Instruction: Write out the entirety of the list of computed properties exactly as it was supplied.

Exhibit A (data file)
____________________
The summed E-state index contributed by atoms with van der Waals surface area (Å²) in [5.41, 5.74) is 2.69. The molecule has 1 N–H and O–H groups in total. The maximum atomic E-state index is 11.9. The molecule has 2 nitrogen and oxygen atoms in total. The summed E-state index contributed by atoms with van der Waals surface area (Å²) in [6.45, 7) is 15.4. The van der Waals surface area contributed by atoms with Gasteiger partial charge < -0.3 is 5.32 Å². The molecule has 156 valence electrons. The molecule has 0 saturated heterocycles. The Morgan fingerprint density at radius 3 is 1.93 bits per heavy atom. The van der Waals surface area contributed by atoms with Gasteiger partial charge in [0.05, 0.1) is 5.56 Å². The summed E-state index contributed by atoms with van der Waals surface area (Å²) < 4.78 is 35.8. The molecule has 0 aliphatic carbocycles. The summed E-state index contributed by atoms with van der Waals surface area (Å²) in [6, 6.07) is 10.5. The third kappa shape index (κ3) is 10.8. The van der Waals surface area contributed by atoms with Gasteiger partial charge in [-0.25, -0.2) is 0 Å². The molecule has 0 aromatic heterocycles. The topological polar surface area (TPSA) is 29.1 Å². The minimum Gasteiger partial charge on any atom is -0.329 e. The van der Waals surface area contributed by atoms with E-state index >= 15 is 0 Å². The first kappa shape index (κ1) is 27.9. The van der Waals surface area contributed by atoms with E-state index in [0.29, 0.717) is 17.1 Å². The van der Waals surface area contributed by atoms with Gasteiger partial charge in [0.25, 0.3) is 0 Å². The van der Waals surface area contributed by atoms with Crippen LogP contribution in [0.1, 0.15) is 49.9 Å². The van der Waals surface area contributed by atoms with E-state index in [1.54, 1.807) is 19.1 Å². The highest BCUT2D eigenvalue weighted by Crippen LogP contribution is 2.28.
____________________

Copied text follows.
The summed E-state index contributed by atoms with van der Waals surface area (Å²) in [5.41, 5.74) is 2.69. The molecule has 1 N–H and O–H groups in total. The maximum atomic E-state index is 11.9. The molecule has 2 nitrogen and oxygen atoms in total. The summed E-state index contributed by atoms with van der Waals surface area (Å²) in [6.45, 7) is 15.4. The van der Waals surface area contributed by atoms with Gasteiger partial charge < -0.3 is 5.32 Å². The molecule has 156 valence electrons. The molecule has 0 saturated heterocycles. The Morgan fingerprint density at radius 3 is 1.93 bits per heavy atom. The van der Waals surface area contributed by atoms with Gasteiger partial charge in [0.05, 0.1) is 5.56 Å². The summed E-state index contributed by atoms with van der Waals surface area (Å²) < 4.78 is 35.8. The molecule has 0 aliphatic carbocycles. The summed E-state index contributed by atoms with van der Waals surface area (Å²) in [6, 6.07) is 10.5. The third kappa shape index (κ3) is 10.8. The van der Waals surface area contributed by atoms with Gasteiger partial charge in [-0.25, -0.2) is 0 Å². The molecule has 0 aromatic heterocycles. The topological polar surface area (TPSA) is 29.1 Å². The minimum Gasteiger partial charge on any atom is -0.329 e. The van der Waals surface area contributed by atoms with E-state index >= 15 is 0 Å². The first kappa shape index (κ1) is 27.9. The van der Waals surface area contributed by atoms with E-state index in [0.29, 0.717) is 17.1 Å². The van der Waals surface area contributed by atoms with Gasteiger partial charge in [0.25, 0.3) is 0 Å². The van der Waals surface area contributed by atoms with Crippen LogP contribution in [0.1, 0.15) is 49.9 Å². The van der Waals surface area contributed by atoms with E-state index in [1.54, 1.807) is 19.1 Å². The highest BCUT2D eigenvalue weighted by Crippen LogP contribution is 2.28.